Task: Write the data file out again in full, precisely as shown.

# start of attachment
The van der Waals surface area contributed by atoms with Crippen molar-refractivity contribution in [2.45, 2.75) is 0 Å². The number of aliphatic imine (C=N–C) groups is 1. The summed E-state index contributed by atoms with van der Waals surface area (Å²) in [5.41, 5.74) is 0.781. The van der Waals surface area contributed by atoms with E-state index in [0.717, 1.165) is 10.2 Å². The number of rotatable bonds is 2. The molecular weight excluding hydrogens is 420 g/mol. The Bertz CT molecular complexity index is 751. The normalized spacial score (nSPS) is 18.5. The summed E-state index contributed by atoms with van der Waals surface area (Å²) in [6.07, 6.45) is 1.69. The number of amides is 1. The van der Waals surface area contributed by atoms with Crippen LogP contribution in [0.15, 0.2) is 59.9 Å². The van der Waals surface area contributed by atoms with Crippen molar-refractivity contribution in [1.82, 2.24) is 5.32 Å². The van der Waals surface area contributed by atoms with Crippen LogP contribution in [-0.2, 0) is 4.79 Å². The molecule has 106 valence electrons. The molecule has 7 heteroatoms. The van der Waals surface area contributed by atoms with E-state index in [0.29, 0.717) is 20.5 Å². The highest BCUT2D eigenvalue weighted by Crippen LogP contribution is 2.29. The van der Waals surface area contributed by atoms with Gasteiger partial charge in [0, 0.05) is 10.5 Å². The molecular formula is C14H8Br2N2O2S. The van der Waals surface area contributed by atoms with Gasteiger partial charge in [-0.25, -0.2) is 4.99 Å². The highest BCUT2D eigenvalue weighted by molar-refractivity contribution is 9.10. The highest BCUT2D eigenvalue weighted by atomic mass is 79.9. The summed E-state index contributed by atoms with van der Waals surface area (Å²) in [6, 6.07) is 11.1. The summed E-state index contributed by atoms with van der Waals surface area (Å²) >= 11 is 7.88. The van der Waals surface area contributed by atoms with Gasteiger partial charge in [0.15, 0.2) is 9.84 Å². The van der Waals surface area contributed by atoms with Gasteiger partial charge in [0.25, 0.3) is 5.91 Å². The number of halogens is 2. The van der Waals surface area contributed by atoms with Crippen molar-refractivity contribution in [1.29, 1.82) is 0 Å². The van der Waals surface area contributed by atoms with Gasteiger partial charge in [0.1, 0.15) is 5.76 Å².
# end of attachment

The van der Waals surface area contributed by atoms with Crippen molar-refractivity contribution in [2.45, 2.75) is 0 Å². The number of aliphatic imine (C=N–C) groups is 1. The summed E-state index contributed by atoms with van der Waals surface area (Å²) in [5.41, 5.74) is 0.781. The van der Waals surface area contributed by atoms with E-state index in [0.717, 1.165) is 10.2 Å². The number of rotatable bonds is 2. The molecular weight excluding hydrogens is 420 g/mol. The Bertz CT molecular complexity index is 751. The normalized spacial score (nSPS) is 18.5. The summed E-state index contributed by atoms with van der Waals surface area (Å²) in [6.07, 6.45) is 1.69. The number of amides is 1. The van der Waals surface area contributed by atoms with Crippen LogP contribution in [0.15, 0.2) is 59.9 Å². The van der Waals surface area contributed by atoms with Crippen molar-refractivity contribution in [1.82, 2.24) is 5.32 Å². The van der Waals surface area contributed by atoms with Crippen LogP contribution in [-0.2, 0) is 4.79 Å². The molecule has 106 valence electrons. The molecule has 7 heteroatoms. The van der Waals surface area contributed by atoms with E-state index in [0.29, 0.717) is 20.5 Å². The highest BCUT2D eigenvalue weighted by Crippen LogP contribution is 2.29. The van der Waals surface area contributed by atoms with Gasteiger partial charge in [0, 0.05) is 10.5 Å². The molecular formula is C14H8Br2N2O2S. The van der Waals surface area contributed by atoms with Gasteiger partial charge in [-0.25, -0.2) is 4.99 Å². The highest BCUT2D eigenvalue weighted by molar-refractivity contribution is 9.10. The highest BCUT2D eigenvalue weighted by atomic mass is 79.9. The summed E-state index contributed by atoms with van der Waals surface area (Å²) in [6, 6.07) is 11.1. The summed E-state index contributed by atoms with van der Waals surface area (Å²) >= 11 is 7.88. The van der Waals surface area contributed by atoms with Gasteiger partial charge in [0.15, 0.2) is 9.84 Å². The van der Waals surface area contributed by atoms with Gasteiger partial charge in [0.25, 0.3) is 5.91 Å². The number of halogens is 2. The van der Waals surface area contributed by atoms with Crippen molar-refractivity contribution in [1.29, 1.82) is 0 Å². The van der Waals surface area contributed by atoms with Gasteiger partial charge in [0.1, 0.15) is 5.76 Å².